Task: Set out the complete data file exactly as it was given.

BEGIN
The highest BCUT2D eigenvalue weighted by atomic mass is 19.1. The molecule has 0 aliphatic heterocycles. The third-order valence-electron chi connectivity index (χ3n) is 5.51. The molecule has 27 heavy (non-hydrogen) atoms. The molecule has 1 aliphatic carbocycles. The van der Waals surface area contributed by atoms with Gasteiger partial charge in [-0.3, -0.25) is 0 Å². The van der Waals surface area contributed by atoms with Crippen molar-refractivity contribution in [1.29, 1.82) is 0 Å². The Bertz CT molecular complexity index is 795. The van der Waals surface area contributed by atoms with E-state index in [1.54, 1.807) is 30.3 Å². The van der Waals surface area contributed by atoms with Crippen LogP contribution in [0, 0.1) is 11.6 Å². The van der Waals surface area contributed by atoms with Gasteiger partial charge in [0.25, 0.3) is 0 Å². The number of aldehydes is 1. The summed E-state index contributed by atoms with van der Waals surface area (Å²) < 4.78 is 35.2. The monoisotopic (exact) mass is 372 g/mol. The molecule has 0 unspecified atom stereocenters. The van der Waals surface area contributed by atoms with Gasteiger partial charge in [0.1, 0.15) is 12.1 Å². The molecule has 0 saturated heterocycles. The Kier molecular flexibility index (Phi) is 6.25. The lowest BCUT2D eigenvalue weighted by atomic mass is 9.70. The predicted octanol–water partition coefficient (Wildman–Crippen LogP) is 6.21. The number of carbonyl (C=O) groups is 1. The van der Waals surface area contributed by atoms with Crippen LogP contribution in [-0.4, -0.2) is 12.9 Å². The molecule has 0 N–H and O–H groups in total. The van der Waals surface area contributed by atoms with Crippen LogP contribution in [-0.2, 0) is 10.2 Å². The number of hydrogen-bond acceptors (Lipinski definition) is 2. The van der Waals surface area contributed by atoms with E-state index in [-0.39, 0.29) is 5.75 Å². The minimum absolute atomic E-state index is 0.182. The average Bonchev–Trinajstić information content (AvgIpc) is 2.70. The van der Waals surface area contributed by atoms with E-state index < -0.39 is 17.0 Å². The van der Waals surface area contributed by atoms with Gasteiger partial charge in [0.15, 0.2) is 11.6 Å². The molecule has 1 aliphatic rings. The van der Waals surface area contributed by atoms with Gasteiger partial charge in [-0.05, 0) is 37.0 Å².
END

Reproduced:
The highest BCUT2D eigenvalue weighted by atomic mass is 19.1. The molecule has 0 aliphatic heterocycles. The third-order valence-electron chi connectivity index (χ3n) is 5.51. The molecule has 27 heavy (non-hydrogen) atoms. The molecule has 1 aliphatic carbocycles. The van der Waals surface area contributed by atoms with Gasteiger partial charge in [-0.3, -0.25) is 0 Å². The van der Waals surface area contributed by atoms with Crippen molar-refractivity contribution in [1.29, 1.82) is 0 Å². The Bertz CT molecular complexity index is 795. The van der Waals surface area contributed by atoms with E-state index in [1.54, 1.807) is 30.3 Å². The van der Waals surface area contributed by atoms with Crippen LogP contribution in [0, 0.1) is 11.6 Å². The van der Waals surface area contributed by atoms with Gasteiger partial charge in [0.25, 0.3) is 0 Å². The number of aldehydes is 1. The summed E-state index contributed by atoms with van der Waals surface area (Å²) < 4.78 is 35.2. The monoisotopic (exact) mass is 372 g/mol. The molecule has 0 unspecified atom stereocenters. The van der Waals surface area contributed by atoms with Gasteiger partial charge in [0.1, 0.15) is 12.1 Å². The molecule has 0 saturated heterocycles. The Kier molecular flexibility index (Phi) is 6.25. The lowest BCUT2D eigenvalue weighted by atomic mass is 9.70. The predicted octanol–water partition coefficient (Wildman–Crippen LogP) is 6.21. The number of carbonyl (C=O) groups is 1. The van der Waals surface area contributed by atoms with Crippen LogP contribution in [-0.4, -0.2) is 12.9 Å². The molecule has 0 N–H and O–H groups in total. The van der Waals surface area contributed by atoms with Crippen LogP contribution in [-0.2, 0) is 10.2 Å². The number of hydrogen-bond acceptors (Lipinski definition) is 2. The van der Waals surface area contributed by atoms with E-state index in [-0.39, 0.29) is 5.75 Å². The minimum absolute atomic E-state index is 0.182. The average Bonchev–Trinajstić information content (AvgIpc) is 2.70. The van der Waals surface area contributed by atoms with E-state index < -0.39 is 17.0 Å². The van der Waals surface area contributed by atoms with Gasteiger partial charge in [0.15, 0.2) is 11.6 Å². The molecule has 1 aliphatic rings. The van der Waals surface area contributed by atoms with Gasteiger partial charge in [-0.05, 0) is 37.0 Å².